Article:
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Pediatr Res. 1997 May;41(5):716-21.

Rhesus isoimmunization: increased hemolysis during early infancy.

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  • 1Department of Neonatology, University Children's Hospital, Vienna, Austria.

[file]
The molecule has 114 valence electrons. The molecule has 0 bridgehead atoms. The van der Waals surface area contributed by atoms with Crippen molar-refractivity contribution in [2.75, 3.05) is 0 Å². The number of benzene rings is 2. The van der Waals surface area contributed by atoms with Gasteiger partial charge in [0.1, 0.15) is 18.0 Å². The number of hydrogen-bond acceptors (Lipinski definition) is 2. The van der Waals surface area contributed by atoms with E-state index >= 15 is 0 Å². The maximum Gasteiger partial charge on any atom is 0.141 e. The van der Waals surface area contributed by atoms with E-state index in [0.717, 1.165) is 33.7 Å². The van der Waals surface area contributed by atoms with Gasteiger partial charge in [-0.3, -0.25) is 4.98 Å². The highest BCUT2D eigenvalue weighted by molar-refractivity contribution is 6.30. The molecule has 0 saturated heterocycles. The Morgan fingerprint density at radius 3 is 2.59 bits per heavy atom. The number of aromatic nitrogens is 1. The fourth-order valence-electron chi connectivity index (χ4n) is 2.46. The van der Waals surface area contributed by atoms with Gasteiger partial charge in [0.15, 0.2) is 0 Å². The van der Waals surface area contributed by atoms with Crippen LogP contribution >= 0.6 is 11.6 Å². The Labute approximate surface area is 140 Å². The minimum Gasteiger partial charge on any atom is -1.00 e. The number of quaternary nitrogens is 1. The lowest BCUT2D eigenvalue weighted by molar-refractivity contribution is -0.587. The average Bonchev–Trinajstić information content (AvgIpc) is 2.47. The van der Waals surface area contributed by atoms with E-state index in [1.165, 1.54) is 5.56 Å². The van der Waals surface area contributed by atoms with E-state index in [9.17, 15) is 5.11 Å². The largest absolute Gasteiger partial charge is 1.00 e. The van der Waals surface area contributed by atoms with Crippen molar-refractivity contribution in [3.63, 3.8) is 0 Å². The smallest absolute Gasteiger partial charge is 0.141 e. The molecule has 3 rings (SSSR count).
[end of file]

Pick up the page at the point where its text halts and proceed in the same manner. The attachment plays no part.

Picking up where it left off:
The objective of the present study was to determine whether whole blood carboxyhemoglobin (COHb) and plasma bilirubin, two indicators of hemolysis, are elevated in infants with severe Rh isoimmune hemolytic disease during the first months of life. Beginning at 2 wk of age and continuing monthly for 3 mo, serial blood samples were obtained for COHb, plasma bilirubin, Hb, reticulocyte count, plasma erythropoietin, plasma enzymes, and plasma iron. Because control infants (n = 13) and infants with ABO hemolytic disease (n = 5) did not differ from one another in any of the study parameters, these two groups were combined and compared with infants with the Rh isoimmunization. Infants with severe Rh isoimmune hemolytic disease (n = 13) were found to have significantly lower Hb and significantly higher bilirubin, the COHb fraction divided by the Hb concentration (COHb/Hb), and plasma erythropoietin levels at 2 and 6 wk of age, and reticulocyte counts at 6 wk. The remaining parameters were not different between the control-ABO group and Rh-isoimmune group at any of the study intervals. The study's two primary indicators of hemolysis, plasma bilirubin and COHb/Hb, were significantly correlated with one another in the Rh-immunized group (r = 0.66, p < 0.0001), but not in the combined control-ABO group. Serial Rh antibody concentrations measured in the serum of four neonates with Rh isoimmunization demonstrated a mean half-life of 14.3 d. We speculate that, among infants with severe Rh isoimmune hemolytic disease, elevated total bilirubin levels and COHb/Hb ratios identified in the early weeks of life indicate continuing hemolysis due to persistence of maternal Rh antibodies.

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